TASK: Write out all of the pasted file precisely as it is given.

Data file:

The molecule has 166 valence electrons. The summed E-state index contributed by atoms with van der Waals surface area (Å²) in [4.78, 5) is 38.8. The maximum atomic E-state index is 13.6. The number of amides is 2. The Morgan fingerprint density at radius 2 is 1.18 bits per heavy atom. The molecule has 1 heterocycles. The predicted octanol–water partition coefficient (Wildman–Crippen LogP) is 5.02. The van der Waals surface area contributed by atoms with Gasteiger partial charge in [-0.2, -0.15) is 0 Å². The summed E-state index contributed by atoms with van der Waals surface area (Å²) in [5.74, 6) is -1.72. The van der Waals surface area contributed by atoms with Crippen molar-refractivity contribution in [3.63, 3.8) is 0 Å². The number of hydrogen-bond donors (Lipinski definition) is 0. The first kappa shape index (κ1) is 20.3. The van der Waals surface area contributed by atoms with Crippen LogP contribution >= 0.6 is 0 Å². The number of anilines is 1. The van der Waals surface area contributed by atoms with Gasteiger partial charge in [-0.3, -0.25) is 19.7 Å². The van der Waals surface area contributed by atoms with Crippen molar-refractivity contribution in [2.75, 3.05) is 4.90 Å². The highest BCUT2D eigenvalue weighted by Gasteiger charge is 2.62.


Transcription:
The molecule has 166 valence electrons. The summed E-state index contributed by atoms with van der Waals surface area (Å²) in [4.78, 5) is 38.8. The maximum atomic E-state index is 13.6. The number of amides is 2. The Morgan fingerprint density at radius 2 is 1.18 bits per heavy atom. The molecule has 1 heterocycles. The predicted octanol–water partition coefficient (Wildman–Crippen LogP) is 5.02. The van der Waals surface area contributed by atoms with Gasteiger partial charge in [-0.2, -0.15) is 0 Å². The summed E-state index contributed by atoms with van der Waals surface area (Å²) in [5.74, 6) is -1.72. The van der Waals surface area contributed by atoms with Crippen molar-refractivity contribution in [3.63, 3.8) is 0 Å². The number of hydrogen-bond donors (Lipinski definition) is 0. The first kappa shape index (κ1) is 20.3. The van der Waals surface area contributed by atoms with Crippen LogP contribution >= 0.6 is 0 Å². The number of anilines is 1. The van der Waals surface area contributed by atoms with Gasteiger partial charge in [-0.3, -0.25) is 19.7 Å². The van der Waals surface area contributed by atoms with Crippen molar-refractivity contribution in [2.75, 3.05) is 4.90 Å². The highest BCUT2D eigenvalue weighted by Gasteiger charge is 2.62.